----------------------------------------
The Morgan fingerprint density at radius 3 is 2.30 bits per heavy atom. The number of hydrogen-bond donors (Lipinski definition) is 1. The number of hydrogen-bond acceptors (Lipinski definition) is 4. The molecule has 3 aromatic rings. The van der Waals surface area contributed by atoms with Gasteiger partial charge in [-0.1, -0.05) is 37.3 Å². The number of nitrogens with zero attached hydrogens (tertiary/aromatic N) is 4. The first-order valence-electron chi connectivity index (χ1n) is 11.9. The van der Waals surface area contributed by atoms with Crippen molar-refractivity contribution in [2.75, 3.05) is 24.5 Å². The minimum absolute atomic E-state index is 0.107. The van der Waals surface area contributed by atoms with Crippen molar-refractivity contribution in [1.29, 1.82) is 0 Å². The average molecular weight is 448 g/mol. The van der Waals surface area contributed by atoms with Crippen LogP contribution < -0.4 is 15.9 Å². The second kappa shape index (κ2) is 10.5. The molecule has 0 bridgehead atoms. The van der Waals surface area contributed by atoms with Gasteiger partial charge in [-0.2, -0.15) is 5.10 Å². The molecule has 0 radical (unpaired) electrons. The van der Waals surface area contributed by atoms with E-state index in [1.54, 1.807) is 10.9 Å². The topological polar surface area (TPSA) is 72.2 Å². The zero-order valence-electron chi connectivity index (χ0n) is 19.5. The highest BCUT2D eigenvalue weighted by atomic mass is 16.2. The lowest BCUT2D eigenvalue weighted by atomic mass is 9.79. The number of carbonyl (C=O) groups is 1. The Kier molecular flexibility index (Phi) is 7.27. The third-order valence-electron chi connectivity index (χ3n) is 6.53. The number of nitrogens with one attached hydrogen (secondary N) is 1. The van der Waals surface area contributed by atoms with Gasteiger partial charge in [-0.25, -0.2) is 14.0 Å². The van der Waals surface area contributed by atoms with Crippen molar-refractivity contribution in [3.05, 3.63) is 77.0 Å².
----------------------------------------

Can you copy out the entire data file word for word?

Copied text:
The Morgan fingerprint density at radius 3 is 2.30 bits per heavy atom. The number of hydrogen-bond donors (Lipinski definition) is 1. The number of hydrogen-bond acceptors (Lipinski definition) is 4. The molecule has 3 aromatic rings. The van der Waals surface area contributed by atoms with Gasteiger partial charge in [-0.1, -0.05) is 37.3 Å². The number of nitrogens with zero attached hydrogens (tertiary/aromatic N) is 4. The first-order valence-electron chi connectivity index (χ1n) is 11.9. The van der Waals surface area contributed by atoms with Crippen molar-refractivity contribution in [2.75, 3.05) is 24.5 Å². The minimum absolute atomic E-state index is 0.107. The van der Waals surface area contributed by atoms with Crippen molar-refractivity contribution in [1.29, 1.82) is 0 Å². The average molecular weight is 448 g/mol. The van der Waals surface area contributed by atoms with Crippen LogP contribution < -0.4 is 15.9 Å². The second kappa shape index (κ2) is 10.5. The molecule has 0 bridgehead atoms. The van der Waals surface area contributed by atoms with Gasteiger partial charge in [-0.2, -0.15) is 5.10 Å². The molecule has 0 radical (unpaired) electrons. The van der Waals surface area contributed by atoms with E-state index in [1.54, 1.807) is 10.9 Å². The topological polar surface area (TPSA) is 72.2 Å². The zero-order valence-electron chi connectivity index (χ0n) is 19.5. The highest BCUT2D eigenvalue weighted by atomic mass is 16.2. The lowest BCUT2D eigenvalue weighted by atomic mass is 9.79. The number of carbonyl (C=O) groups is 1. The Kier molecular flexibility index (Phi) is 7.27. The third-order valence-electron chi connectivity index (χ3n) is 6.53. The number of nitrogens with one attached hydrogen (secondary N) is 1. The van der Waals surface area contributed by atoms with Gasteiger partial charge in [-0.25, -0.2) is 14.0 Å². The van der Waals surface area contributed by atoms with Crippen molar-refractivity contribution in [3.05, 3.63) is 77.0 Å².